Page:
Investors Make A Dash For Distressed Asset Deals In India
A man counts Indian rupee banknotes in India. (Photographer: Dhiraj Singh/Bloomberg)

Investors Make A Dash For Distressed Asset Deals In India

Domestic and international funds focussed on the distressed assets closed a larger amount of the deals in the soon-to-conclude financial year as lenders accepted steeper discounts and the economic rebound helped boost sentiment.

Seven deals worth $6.98 billion (Rs 52,350 crore) were concluded under the distressed assets segment in the financial year 2020-21 compared with six deals worth $968 million (Rs 7,260 crore) a year ago, data compiled by Venture Intelligence showed.

The data, however, is skewed as it includes the purchase of Dewan Housing Finance Corp. by Piramal Group for Rs 37,250 crore ($5.4 billion) in January 2021. Excluding that, distressed asset deals worth $1.5 billion (Rs 10,950 crore) have been concluded in the current fiscal, up 54% year-on-year.

Investors such as Kotak Special Situations Fund, Edelweiss Alternative Assets Advisors, Cerberus Capital, Ares SSG, Oaktree Capital, Goldman Sachs, among others, have been actively scouting for distressed asset deals, according to people in the know.

In the last few weeks, three major deals have been closed by domestic as well as international funds in the distressed debt space.

  • On March 17, Kotak Special Situations Fund announced it had invested Rs 410 crore into DCW Ltd. (formerly known as Dhrangadhra Chemical Works) through optionally convertible debentures and non-convertible debentures. The funds would help the company refinance its existing debt and enhance working capital financing.
  • On March 16, a consortium of Goldman Sachs, Cerberus Capital Management and Edelweiss Special Situations Funds invested Rs 2,100 crore into Kesoram Industries through optionally convertible debentures and non-convertible debentures.
  • On March 11, Kotak Special Situations Fund also completed its Rs 450 crore investment into Prius Commercial Projects Pvt., after the National Company Law Tribunal approved its bid under the Insolvency & Bankruptcy Code.

Apart from these transactions, in December, Cube Highways & Transport Asset Advisors Ltd announced that it will be taking over the Chenani-Nashri Tunnelway from Infrastructure Leasing & Financial Services for a consideration of Rs 3,900 crore.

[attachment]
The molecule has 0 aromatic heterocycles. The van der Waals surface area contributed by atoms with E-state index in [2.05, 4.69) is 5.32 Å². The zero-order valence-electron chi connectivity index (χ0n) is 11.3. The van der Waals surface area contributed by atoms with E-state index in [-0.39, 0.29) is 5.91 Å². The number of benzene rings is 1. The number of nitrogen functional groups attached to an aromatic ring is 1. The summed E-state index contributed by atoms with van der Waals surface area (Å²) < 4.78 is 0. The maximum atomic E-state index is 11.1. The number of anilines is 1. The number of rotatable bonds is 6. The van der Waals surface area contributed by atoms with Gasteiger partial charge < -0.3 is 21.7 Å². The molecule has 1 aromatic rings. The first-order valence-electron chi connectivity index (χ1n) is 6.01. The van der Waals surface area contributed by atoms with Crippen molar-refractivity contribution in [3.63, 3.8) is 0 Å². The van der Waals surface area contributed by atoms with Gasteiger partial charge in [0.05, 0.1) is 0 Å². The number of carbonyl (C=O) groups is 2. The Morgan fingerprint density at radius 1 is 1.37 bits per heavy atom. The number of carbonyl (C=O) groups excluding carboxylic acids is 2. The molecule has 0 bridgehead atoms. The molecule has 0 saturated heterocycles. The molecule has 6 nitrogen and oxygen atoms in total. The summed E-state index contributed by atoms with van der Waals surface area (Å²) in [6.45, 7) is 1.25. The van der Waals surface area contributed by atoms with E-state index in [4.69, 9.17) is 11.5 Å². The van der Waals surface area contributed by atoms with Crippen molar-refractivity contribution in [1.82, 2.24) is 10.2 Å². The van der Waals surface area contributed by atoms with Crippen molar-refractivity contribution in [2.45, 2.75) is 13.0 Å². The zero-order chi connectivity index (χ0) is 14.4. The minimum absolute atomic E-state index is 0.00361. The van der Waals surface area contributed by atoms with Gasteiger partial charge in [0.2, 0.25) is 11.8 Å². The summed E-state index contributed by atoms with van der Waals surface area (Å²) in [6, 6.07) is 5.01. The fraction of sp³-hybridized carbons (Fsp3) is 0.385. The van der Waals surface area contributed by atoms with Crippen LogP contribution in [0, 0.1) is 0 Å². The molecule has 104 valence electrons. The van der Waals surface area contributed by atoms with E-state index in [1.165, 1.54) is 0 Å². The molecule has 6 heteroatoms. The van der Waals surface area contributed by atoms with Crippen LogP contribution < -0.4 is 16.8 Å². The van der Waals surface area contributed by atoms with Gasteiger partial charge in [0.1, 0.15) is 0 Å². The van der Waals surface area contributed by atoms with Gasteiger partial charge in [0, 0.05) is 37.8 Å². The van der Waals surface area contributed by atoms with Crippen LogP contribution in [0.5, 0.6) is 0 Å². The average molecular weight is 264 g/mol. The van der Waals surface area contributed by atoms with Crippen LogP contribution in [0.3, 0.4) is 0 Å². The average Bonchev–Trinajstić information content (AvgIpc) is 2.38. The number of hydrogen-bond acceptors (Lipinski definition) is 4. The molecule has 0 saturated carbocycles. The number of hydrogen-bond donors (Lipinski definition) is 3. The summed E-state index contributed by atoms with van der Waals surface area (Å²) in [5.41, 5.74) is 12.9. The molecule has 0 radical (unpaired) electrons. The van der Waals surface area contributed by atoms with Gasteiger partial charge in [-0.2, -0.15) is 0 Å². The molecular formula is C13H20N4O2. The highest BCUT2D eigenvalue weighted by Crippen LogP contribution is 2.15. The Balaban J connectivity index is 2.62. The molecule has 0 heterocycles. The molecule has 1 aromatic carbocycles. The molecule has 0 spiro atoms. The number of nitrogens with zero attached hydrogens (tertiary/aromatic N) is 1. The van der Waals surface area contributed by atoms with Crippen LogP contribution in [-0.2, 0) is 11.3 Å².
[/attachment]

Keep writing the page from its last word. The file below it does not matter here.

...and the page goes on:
According to a report by Mint newspaper in July 2020, U.S.-based Oaktree Capital had provided Rs 2,200 crore worth of debt to Indiabulls Housing Finance Ltd against a pledge of real estate loans. The funds would be used to meet Indiabulls Housing Finance’s repayment obligations.

Oaktree Capital did not respond to a query sent on Tuesday.

According to investors who have been actively scouting opportunities, the Indian distressed assets space is estimated to be in the range of $50 billion (Rs 3.5-4 lakh crore), with a varied risk profile. Depending on their risk appetite, investors could make returns in the range of 16-24% by providing debt and equity infusions to distressed firms, three people involved in distressed asset investments said.

While distressed debt investors have been active in the market for at least five years, the current financial year has seen a pick-up in sales for a few reasons, a senior official at a domestic special situations fund said on the condition of anonymity.

The most important reason, according to the official, is the rise in provisioning by banks against defaulting accounts. This has ensured that banks are able to sell the assets at 20-30 cents to the dollar against previous years when banks were not willing to take steep haircuts.

The economic recovery in India has helped give confidence to distressed asset investors in their ability to turn around businesses, the official said. Finally, the proposal to introduce pre-pack insolvencies has helped formalise deals with promoters who are keen to get out of bank debt problems.

Also read: IBC: What Would It Take For Pre-Packs To Work?

According to Eshwar Karra, chief executive officer, Kotak Special Situations Fund, distressed asset funds can do more for borrowers than bank lending can to get out of sticky situations, albeit at a higher cost.

“A fund can ensure facilities like payable-when-able because it is not looking to collect monthly installments. We can also collect interest at the time of redemption, rather than at fixed intervals, which reduces the load for the borrower. The source of funding is more long term in nature, opening up possibilities to do more innovative structures,” Karra said. Kotak Special Situations Fund, Karra said, will be deploying nearly half of its $1 billion pool by the first quarter of the next financial year, as more opportunities arise.

On Tuesday, the Supreme Court passed an order vacating a stay on the classification of accounts as non-performing assets after Aug. 31. The order will likely open up new opportunities for distressed debt investors.

“The stressed asset market will likely see an uptick in deal activity in the next financial year as financial creditors start recognising more non-performing loans after the latest Supreme Court order. This would lead to more distressed debt opportunities for investors including buying these NPAs, buyouts of distressed companies and providing financing to stressed borrowers,” said Nikhil Shah, managing director, Alvarez & Marsal India.

ICRA estimates that gross NPAs worth Rs 1.3 lakh crore were not recognised as of Dec. 31, 2020 by banks owing to the Supreme Court’s interim order.

BQ Install

Bloomberg Quint

Add BloombergQuint App to Home screen.